The Wild Art Legacy of William T. Wiley
LOS ANGELES — A well-curated exhibit makes for a fantastic art class, and a shining example can be found at the Parker Gallery if you hurry there before the current group show closes on August 6. Nothing can be done for William T. Wiley is two things at once: a roller derby of irreverent and energetic ideas, and a serious revelation about the historical significance of Northern California art.
The Southern California art scene is generally equated with the West Coast’s contribution to mid- to late-twentieth-century American art, that is, deftly cutting the rug beneath the lofty minimalism of New York with a mix of conceptualism and humor. Familiar names in this field include John Baldessari, Mike Kelley, Paul McCarthy and Ed Ruscha. But there was tremendous energy further north in the Bay Area, and much of it came from William T. Wiley, a founder of the funk movement, who taught at UC Davis in the 1960s and died there. ‘last year.
Wiley is represented by six works of art in this exhibition, including sculptures and works on paper, reflecting the breadth of his invention. My favorite is “Allan’s Book of the Month Club” (1966), in which the artist, a famous pun, constructed a war club with a wooden handle, the business end of which is a book sporting an ugly spike. I’ve never joined a book club lest sitting in these circles make me feel exactly like I’m being beaten over the head by a club more or less like Wiley’s, so this sculpture immediately struck a chord with me speak.
An undercurrent of humor, often involving puns, flows from Wiley and into many of the 47 works featured. Jimmie Durham has a terrific piece called “Scruples” (2014) involving two small stones displayed in a bell, with a handwritten note explaining that the Latin root scruple refers to a rock in your shoe that causes you to hesitate or change direction. As good a definition of art as any: great art can be irritating, forcing us to rethink our values and even our lives. Bruce Nauman, a master irritant and a student of Wiley, embraces his teacher’s playful spirit in seven works on paper, all untitled from 1968. One is a simple list of sentences, each launching the previous in a winding chain of associations, so that Nauman ended up finding his way from registration at squaredat to abandon and on jerk offthen to take offand finally add. A nearby drawing shows Nauman following a similar visual link: a square knot becomes the ear of artist HC Westermann. These works are not just a window into Nauman’s exploratory process, but a careful demonstration of how the stream of consciousness thought experiments underlies so much great art.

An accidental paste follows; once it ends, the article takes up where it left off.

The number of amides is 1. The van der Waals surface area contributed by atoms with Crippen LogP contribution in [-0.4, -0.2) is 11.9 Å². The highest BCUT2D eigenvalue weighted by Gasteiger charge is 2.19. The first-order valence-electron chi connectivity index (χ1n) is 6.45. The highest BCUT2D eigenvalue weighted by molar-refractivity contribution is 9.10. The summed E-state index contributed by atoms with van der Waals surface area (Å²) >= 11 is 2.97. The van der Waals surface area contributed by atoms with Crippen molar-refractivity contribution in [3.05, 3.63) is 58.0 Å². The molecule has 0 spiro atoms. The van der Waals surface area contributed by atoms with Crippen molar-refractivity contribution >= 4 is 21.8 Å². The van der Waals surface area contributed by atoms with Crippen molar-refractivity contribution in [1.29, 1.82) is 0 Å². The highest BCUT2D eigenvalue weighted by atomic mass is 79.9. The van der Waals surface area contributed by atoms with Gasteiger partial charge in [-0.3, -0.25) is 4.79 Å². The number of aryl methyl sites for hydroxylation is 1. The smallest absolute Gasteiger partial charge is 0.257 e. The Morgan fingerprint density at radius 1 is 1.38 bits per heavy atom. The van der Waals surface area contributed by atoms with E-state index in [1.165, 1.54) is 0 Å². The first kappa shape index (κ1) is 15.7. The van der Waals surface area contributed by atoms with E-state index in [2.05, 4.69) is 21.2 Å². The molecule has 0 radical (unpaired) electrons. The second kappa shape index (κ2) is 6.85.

Wiley was a pioneer of text-based art. “Tension on the Cable” (1972) is a fine example of his approach. A soft watercolor depicts a large tree branch supporting a cable, the function of which is far from clear but may involve a rope over a stream. Three cursive lines written below impersonate a caption but have no clear relationship to anything above; they’re simply goofy doggerels encouraging the reader to keep the rhymes and the game going, flowing like the bubbling brook in the picture.
Subsequent artists have indeed kept up Wiley’s pace, including those who were never his students, such as Ree Morton, Sue Williams and Amy Yao, all represented in this show. I love everything Morton has ever done and am ever so delighted with her drawing “Untitled (Woodgrain, Flower Parts)” (c. 1974), in which she draws and labels the reproductive organs of a flower, leaving the spectators glean all that is involved. Flowers produce fruit, and this exhibit opened my eyes to the ripe harvest of Wiley’s legacy.
Nothing can be done for William T. Wiley continues at Parker Gallery (2441 Glendower Avenue, Los Angeles, CA) through August 6. The exhibition was organized by the gallery.